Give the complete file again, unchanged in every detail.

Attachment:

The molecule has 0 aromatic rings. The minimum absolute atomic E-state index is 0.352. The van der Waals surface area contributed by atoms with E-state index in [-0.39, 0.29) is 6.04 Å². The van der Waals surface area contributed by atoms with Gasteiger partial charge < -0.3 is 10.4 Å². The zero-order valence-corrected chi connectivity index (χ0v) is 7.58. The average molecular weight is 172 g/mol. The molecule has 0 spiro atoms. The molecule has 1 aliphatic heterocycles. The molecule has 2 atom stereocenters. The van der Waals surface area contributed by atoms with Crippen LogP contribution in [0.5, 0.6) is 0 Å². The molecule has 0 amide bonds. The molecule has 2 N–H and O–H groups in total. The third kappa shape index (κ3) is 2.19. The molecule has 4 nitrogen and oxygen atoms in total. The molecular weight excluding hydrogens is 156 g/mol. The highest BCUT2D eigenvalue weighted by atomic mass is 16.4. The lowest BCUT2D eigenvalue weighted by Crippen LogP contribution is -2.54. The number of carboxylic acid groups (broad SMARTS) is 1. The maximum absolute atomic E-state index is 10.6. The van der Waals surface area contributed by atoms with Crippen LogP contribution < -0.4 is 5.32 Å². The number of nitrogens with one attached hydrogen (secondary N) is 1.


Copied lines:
The molecule has 0 aromatic rings. The minimum absolute atomic E-state index is 0.352. The van der Waals surface area contributed by atoms with E-state index in [-0.39, 0.29) is 6.04 Å². The van der Waals surface area contributed by atoms with Gasteiger partial charge < -0.3 is 10.4 Å². The zero-order valence-corrected chi connectivity index (χ0v) is 7.58. The average molecular weight is 172 g/mol. The molecule has 0 spiro atoms. The molecule has 1 aliphatic heterocycles. The molecule has 2 atom stereocenters. The van der Waals surface area contributed by atoms with Crippen LogP contribution in [0.5, 0.6) is 0 Å². The molecule has 0 amide bonds. The molecule has 2 N–H and O–H groups in total. The third kappa shape index (κ3) is 2.19. The molecule has 4 nitrogen and oxygen atoms in total. The molecular weight excluding hydrogens is 156 g/mol. The highest BCUT2D eigenvalue weighted by atomic mass is 16.4. The lowest BCUT2D eigenvalue weighted by Crippen LogP contribution is -2.54. The number of carboxylic acid groups (broad SMARTS) is 1. The maximum absolute atomic E-state index is 10.6. The van der Waals surface area contributed by atoms with Crippen LogP contribution < -0.4 is 5.32 Å². The number of nitrogens with one attached hydrogen (secondary N) is 1.